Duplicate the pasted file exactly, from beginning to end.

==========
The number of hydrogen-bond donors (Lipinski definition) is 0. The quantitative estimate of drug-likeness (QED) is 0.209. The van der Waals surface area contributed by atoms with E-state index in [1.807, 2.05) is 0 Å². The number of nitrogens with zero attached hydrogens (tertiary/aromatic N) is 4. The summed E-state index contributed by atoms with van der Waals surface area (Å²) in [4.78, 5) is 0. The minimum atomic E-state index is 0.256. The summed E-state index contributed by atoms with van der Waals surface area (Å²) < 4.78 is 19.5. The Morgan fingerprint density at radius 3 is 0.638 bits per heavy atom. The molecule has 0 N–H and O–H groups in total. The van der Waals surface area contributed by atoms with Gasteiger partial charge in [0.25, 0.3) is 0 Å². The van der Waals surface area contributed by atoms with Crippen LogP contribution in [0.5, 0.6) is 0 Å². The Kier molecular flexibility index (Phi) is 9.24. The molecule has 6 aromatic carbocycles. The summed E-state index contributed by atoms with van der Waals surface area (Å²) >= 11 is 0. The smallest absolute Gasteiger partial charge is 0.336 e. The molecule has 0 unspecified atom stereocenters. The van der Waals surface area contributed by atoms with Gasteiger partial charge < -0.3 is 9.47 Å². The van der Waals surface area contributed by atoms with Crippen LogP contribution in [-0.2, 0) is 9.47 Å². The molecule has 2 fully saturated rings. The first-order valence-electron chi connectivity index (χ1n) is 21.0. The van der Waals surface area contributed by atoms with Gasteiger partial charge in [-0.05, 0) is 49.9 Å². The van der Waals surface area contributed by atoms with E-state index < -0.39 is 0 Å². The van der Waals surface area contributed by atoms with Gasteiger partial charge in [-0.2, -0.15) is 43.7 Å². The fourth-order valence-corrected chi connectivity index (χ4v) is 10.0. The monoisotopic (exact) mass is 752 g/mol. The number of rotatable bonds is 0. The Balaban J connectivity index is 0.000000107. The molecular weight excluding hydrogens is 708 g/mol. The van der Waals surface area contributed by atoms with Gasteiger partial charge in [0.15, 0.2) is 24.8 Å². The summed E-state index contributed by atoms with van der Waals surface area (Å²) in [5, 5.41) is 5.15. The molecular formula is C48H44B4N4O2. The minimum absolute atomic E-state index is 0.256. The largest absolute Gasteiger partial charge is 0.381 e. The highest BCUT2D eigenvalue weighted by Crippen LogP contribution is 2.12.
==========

The number of hydrogen-bond donors (Lipinski definition) is 0. The quantitative estimate of drug-likeness (QED) is 0.209. The van der Waals surface area contributed by atoms with E-state index in [1.807, 2.05) is 0 Å². The number of nitrogens with zero attached hydrogens (tertiary/aromatic N) is 4. The summed E-state index contributed by atoms with van der Waals surface area (Å²) in [4.78, 5) is 0. The minimum atomic E-state index is 0.256. The summed E-state index contributed by atoms with van der Waals surface area (Å²) < 4.78 is 19.5. The Morgan fingerprint density at radius 3 is 0.638 bits per heavy atom. The molecule has 0 N–H and O–H groups in total. The van der Waals surface area contributed by atoms with Gasteiger partial charge in [0.25, 0.3) is 0 Å². The van der Waals surface area contributed by atoms with Crippen LogP contribution in [0.5, 0.6) is 0 Å². The Kier molecular flexibility index (Phi) is 9.24. The molecule has 6 aromatic carbocycles. The summed E-state index contributed by atoms with van der Waals surface area (Å²) >= 11 is 0. The smallest absolute Gasteiger partial charge is 0.336 e. The molecule has 0 unspecified atom stereocenters. The van der Waals surface area contributed by atoms with Gasteiger partial charge < -0.3 is 9.47 Å². The van der Waals surface area contributed by atoms with Crippen LogP contribution in [-0.2, 0) is 9.47 Å². The molecule has 2 fully saturated rings. The first-order valence-electron chi connectivity index (χ1n) is 21.0. The van der Waals surface area contributed by atoms with Gasteiger partial charge in [-0.05, 0) is 49.9 Å². The van der Waals surface area contributed by atoms with E-state index < -0.39 is 0 Å². The van der Waals surface area contributed by atoms with Gasteiger partial charge in [-0.2, -0.15) is 43.7 Å². The fourth-order valence-corrected chi connectivity index (χ4v) is 10.0. The monoisotopic (exact) mass is 752 g/mol. The number of rotatable bonds is 0. The Balaban J connectivity index is 0.000000107. The molecular weight excluding hydrogens is 708 g/mol. The van der Waals surface area contributed by atoms with Gasteiger partial charge in [0.15, 0.2) is 24.8 Å². The summed E-state index contributed by atoms with van der Waals surface area (Å²) in [5, 5.41) is 5.15. The molecular formula is C48H44B4N4O2. The minimum absolute atomic E-state index is 0.256. The largest absolute Gasteiger partial charge is 0.381 e. The highest BCUT2D eigenvalue weighted by Crippen LogP contribution is 2.12.